What do you keep for injuries or illness?

Discussion in 'Emergencies / Diseases / Injuries and Cures' started by AnnMC, Dec 16, 2009.

  1. AnnMC

    AnnMC New Egg

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    Dec 6, 2009
    I am getting my first chickens this spring. I plan to find a local veterinarian that treats chickens. However, yesterday I looked at a livestock catalog and realized that I should probably have some things for first aide and medication.

    So, what would you recommend to keep on hand for emergencies?
     
  2. Jimmiaandboys

    Jimmiaandboys Chillin' With My Peeps

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    Jul 13, 2009
    Bennington County, VT
    Quote:[​IMG] We've been newbies since June and this is a great site for info! So far, for first aid we've used Dr. Naylor Blu-Kote (antiseptic wound dressing-fungicidal/germicidal) and VetRx for "relief and prevention of colds, roup, scaly legs, "eye worm""

    We also keep a packet of vitamins and electrolytes on hand (powder form) that you add a small portion to their drinking water to "perk" them up (day olds after they've been shipped, if the weather has been severe/stressful and occasionally as maintenance).

    I can't wait to see the suggestions of the BYCers, I'll need to order a few items, too.

    Good luck with your chicks and enjoy![​IMG]

    Mia
     
  3. Rare Feathers Farm

    Rare Feathers Farm Overrun With Chickens

    Blue Kote, electrolytes, Corid, several different types of antibiotics and VetRx.
     
    Last edited: Dec 17, 2009
  4. 8hipchicks

    8hipchicks Chillin' With My Peeps

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    Aug 7, 2009
    I visited this site alot before we got our baby chicks last spring. I figured out really fast from visiting this thread that it is just really an awful feeling to have a hurt/sick chicken and not have a variety of stuff on hand to help them.


    It can be expensive putting all of this together so I did it over many months before we actually got our baby chicks.

    We have a friend who is going to be getting baby chicks in the spring so a bunch of us are going to throw a “baby shower” for her so she can get a head-start on her supplies.

    Enjoy your chickens when you get them. They are so much fun and really enrich your life. All the eggs are nice, too. [​IMG]

    This was the list I put together:

    General Supplies:
    Latex gloves (for using when handling sick/injured birds) I get them by the box at the beauty supply store or CVS)
    Xenodine antiseptic (topical antiseptic)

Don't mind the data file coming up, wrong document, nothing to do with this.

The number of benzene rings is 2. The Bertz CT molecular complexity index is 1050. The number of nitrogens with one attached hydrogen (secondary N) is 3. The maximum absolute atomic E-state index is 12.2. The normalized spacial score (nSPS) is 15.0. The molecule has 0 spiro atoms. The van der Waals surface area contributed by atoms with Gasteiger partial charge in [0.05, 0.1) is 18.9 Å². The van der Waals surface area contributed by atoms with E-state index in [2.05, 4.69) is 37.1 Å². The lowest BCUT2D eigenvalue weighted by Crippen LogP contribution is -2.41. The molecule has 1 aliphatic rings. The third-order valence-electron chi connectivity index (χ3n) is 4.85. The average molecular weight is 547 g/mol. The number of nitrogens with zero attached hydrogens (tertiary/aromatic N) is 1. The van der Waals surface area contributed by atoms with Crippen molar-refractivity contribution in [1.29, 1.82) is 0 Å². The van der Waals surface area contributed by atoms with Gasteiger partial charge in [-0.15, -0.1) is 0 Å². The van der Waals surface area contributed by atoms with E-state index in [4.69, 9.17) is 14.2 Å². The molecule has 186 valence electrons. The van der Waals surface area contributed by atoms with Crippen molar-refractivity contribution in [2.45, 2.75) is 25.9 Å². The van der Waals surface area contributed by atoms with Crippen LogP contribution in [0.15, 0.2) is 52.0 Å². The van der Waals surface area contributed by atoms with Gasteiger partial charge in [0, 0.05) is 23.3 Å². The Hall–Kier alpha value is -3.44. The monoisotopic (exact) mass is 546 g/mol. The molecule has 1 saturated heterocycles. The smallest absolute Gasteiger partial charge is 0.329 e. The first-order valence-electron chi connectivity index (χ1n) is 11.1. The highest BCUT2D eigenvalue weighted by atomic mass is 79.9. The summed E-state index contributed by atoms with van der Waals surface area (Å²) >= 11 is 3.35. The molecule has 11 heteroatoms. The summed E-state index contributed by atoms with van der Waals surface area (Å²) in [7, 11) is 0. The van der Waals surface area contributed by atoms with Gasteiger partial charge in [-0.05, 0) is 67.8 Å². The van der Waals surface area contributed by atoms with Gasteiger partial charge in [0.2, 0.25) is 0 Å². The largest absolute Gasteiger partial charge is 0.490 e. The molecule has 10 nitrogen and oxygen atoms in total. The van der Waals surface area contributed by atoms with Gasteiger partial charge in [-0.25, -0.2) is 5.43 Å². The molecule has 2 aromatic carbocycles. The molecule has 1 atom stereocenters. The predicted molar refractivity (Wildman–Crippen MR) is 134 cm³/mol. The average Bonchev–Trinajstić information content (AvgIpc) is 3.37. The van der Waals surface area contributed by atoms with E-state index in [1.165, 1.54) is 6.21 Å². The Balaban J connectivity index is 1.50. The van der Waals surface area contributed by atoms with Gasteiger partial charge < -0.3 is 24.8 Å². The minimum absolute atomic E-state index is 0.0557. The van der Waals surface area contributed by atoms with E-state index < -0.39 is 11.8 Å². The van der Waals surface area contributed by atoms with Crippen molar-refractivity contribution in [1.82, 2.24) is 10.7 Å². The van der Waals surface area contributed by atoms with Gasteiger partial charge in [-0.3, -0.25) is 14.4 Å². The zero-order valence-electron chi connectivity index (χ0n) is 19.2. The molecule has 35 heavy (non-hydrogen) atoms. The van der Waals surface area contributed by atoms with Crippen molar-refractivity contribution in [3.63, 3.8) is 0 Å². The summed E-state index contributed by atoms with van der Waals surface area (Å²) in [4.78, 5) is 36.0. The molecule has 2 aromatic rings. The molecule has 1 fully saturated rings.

Vet Wrap (Flexible, self-cling bandaging tape)
    Powdered Electrolytes & Vitamins
    20 ml feeding syringes (for administering oral antibiotics)
    syringes w/needles

    Topical Ointments:
    Bag Balm (for cuts, scratches, skin irritations)
    Triple Antibiotic Eye Ointment

    Worming:
    Ivermectin (for worming)
    Wazine (for worming)

    Respiratory Issues:
    Aureomycin/Sulmet (E.coli, and Coryza)
    Oxytetracyclin – 343 (CRD [chronic respiratory disease], Coryza, Fowl Cholera and E.coli)
    VetRx Poultry Remedy
    Tylan 50 injectible (CRD and Coryza)

    Alternate Housing, etc. for Sick Chickens:
    Large dog crate (I got mine on “Freecycle”)
    Old towels
    Heating pad
    Waterer
    Feeder
    Heat lamp

    Books:Chicken Health Handbook

    The name of an avian vet for when you really need it.

    I had not heard of Blu Kote before – but I will be getting some.
     
    Last edited: Dec 16, 2009
  5. AnnMC

    AnnMC New Egg

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    Dec 6, 2009
    Thank you all so much! I have been spending all my time deciding how many and what kinds of chickens to get, and what coop and run design to build for them. After seeing that catalog I realized I should also put together a "chicken care" kit too. I will definitely be ordering at least the basics before getting my chicks.

    I am a little hesitant about treating them with antibiotics if they do get sick, just because I am not experienced with identifying diseases. But then, I can just imagine how awful it would be to have a sick chicken after vet hours! I think I will also get that book to help me out.
     

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